The religious use of mind-altering drugs has a long history going back to the Oracle at Delphi and beyond. The coca leaf was used by the Incas in their religious rituals just as the sacred mushroom has been used by other indigenous peoples in theirs. These substances ushered the users into another dimension inhabited by the “spirits” that empowered and guided them. Because it has been traditionally “sacred” to them, native American Indians have had the right (under the American Indian religious Freedom Act) to take peyote for religious purposes—unless they were on active duty with the armed forces. That restriction has now been removed provided certain guidelines are followed.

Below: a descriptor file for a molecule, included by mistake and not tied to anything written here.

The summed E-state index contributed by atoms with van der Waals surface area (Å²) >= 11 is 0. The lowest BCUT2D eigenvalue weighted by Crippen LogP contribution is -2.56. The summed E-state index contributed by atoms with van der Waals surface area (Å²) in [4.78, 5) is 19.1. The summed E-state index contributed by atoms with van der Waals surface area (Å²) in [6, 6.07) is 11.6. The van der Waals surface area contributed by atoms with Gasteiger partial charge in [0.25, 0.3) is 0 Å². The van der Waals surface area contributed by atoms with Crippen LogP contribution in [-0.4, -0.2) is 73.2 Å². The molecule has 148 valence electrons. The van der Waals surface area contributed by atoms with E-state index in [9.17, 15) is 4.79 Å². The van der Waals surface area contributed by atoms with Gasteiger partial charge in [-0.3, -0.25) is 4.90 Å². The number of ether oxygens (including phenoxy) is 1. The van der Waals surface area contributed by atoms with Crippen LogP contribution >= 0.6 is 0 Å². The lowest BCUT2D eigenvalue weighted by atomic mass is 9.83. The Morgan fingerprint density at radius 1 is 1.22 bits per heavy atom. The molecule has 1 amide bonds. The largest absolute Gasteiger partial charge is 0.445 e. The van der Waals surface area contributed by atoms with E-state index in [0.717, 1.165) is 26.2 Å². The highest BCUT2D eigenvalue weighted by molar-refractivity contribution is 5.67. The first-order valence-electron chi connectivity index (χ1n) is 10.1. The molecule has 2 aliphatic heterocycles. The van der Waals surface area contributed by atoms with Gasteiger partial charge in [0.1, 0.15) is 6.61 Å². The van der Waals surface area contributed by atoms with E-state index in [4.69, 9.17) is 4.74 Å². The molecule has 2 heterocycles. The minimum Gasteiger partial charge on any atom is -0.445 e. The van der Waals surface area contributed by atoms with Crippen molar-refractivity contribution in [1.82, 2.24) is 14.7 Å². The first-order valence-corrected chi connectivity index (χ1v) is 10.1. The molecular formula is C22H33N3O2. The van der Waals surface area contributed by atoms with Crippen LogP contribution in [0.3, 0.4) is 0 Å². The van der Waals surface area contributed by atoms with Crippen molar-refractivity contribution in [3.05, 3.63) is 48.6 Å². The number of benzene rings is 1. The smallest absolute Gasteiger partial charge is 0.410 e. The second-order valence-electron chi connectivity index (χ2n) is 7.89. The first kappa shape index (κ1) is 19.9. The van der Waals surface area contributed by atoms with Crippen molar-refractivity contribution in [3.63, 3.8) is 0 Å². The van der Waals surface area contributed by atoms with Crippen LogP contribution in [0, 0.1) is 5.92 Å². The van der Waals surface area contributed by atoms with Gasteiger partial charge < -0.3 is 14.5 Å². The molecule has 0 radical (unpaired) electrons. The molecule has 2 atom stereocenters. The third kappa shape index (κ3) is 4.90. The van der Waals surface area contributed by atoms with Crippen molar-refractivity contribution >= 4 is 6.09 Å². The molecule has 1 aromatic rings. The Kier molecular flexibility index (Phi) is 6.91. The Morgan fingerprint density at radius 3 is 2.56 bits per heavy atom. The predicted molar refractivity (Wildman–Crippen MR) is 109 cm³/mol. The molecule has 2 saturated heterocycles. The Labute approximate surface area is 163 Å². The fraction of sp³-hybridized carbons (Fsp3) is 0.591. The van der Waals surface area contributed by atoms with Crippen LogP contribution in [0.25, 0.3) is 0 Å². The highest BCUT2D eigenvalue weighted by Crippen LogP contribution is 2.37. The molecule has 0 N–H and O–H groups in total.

By the mid-1800s, the coca lead had become popular in Europe for its alleged medicinal qualities. In 1883 cocaine was advertised by Parke-Davis in the United States as a remedy for alcoholism and morphine addiction. Sigmund Freud used it to treat his recurring depression and prescribed it for some of his patients. Freud’s biographer, Ernest Jones, quoted Freud as saying that cocaine produced a feeling of “exhilaration and lasting euphoria, which in no way differs from the normal euphoria of the healthy person.” He denied that it was addictive and seemingly couldn’t praise it enough. It was not until 1914 that cocaine was identified as a “narcotic” and was subjected to the same controls as morphine and heroin.